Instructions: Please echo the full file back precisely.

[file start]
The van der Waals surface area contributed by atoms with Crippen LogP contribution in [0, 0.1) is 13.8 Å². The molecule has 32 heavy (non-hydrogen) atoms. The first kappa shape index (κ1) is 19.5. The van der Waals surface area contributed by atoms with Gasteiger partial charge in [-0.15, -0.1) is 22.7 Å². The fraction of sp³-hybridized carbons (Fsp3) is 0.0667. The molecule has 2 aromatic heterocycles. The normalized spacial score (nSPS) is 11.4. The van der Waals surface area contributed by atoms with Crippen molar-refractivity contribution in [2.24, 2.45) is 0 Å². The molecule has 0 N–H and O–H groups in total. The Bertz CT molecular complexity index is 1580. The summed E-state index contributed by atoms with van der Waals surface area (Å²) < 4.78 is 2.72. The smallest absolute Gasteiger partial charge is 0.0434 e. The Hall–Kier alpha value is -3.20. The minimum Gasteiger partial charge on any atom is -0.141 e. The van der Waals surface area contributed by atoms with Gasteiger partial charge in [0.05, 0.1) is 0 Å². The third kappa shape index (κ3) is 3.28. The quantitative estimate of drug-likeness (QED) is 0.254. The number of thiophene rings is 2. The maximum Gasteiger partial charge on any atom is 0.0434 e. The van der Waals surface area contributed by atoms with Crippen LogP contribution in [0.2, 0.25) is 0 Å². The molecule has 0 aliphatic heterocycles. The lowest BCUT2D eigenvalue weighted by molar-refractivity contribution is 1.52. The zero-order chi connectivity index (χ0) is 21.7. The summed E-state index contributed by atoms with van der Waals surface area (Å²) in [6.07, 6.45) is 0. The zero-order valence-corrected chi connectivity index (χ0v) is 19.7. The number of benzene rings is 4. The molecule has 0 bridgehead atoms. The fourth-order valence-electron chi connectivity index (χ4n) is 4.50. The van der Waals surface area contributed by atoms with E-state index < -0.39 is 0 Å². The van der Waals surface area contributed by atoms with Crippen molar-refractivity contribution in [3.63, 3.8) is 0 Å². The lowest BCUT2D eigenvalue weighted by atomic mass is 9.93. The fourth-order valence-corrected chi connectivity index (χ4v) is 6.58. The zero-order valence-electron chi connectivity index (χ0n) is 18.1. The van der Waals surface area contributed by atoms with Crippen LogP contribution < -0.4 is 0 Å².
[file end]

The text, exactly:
The van der Waals surface area contributed by atoms with Crippen LogP contribution in [0, 0.1) is 13.8 Å². The molecule has 32 heavy (non-hydrogen) atoms. The first kappa shape index (κ1) is 19.5. The van der Waals surface area contributed by atoms with Gasteiger partial charge in [-0.15, -0.1) is 22.7 Å². The fraction of sp³-hybridized carbons (Fsp3) is 0.0667. The molecule has 2 aromatic heterocycles. The normalized spacial score (nSPS) is 11.4. The van der Waals surface area contributed by atoms with Crippen molar-refractivity contribution in [2.24, 2.45) is 0 Å². The molecule has 0 N–H and O–H groups in total. The Bertz CT molecular complexity index is 1580. The summed E-state index contributed by atoms with van der Waals surface area (Å²) < 4.78 is 2.72. The smallest absolute Gasteiger partial charge is 0.0434 e. The Hall–Kier alpha value is -3.20. The minimum Gasteiger partial charge on any atom is -0.141 e. The van der Waals surface area contributed by atoms with Gasteiger partial charge in [0.05, 0.1) is 0 Å². The third kappa shape index (κ3) is 3.28. The quantitative estimate of drug-likeness (QED) is 0.254. The number of thiophene rings is 2. The maximum Gasteiger partial charge on any atom is 0.0434 e. The van der Waals surface area contributed by atoms with Crippen LogP contribution in [0.2, 0.25) is 0 Å². The molecule has 0 aliphatic heterocycles. The lowest BCUT2D eigenvalue weighted by molar-refractivity contribution is 1.52. The zero-order chi connectivity index (χ0) is 21.7. The summed E-state index contributed by atoms with van der Waals surface area (Å²) in [6.07, 6.45) is 0. The zero-order valence-corrected chi connectivity index (χ0v) is 19.7. The number of benzene rings is 4. The molecule has 0 bridgehead atoms. The fourth-order valence-electron chi connectivity index (χ4n) is 4.50. The van der Waals surface area contributed by atoms with E-state index < -0.39 is 0 Å². The van der Waals surface area contributed by atoms with Crippen molar-refractivity contribution in [3.63, 3.8) is 0 Å². The lowest BCUT2D eigenvalue weighted by atomic mass is 9.93. The fourth-order valence-corrected chi connectivity index (χ4v) is 6.58. The zero-order valence-electron chi connectivity index (χ0n) is 18.1. The van der Waals surface area contributed by atoms with Crippen LogP contribution < -0.4 is 0 Å².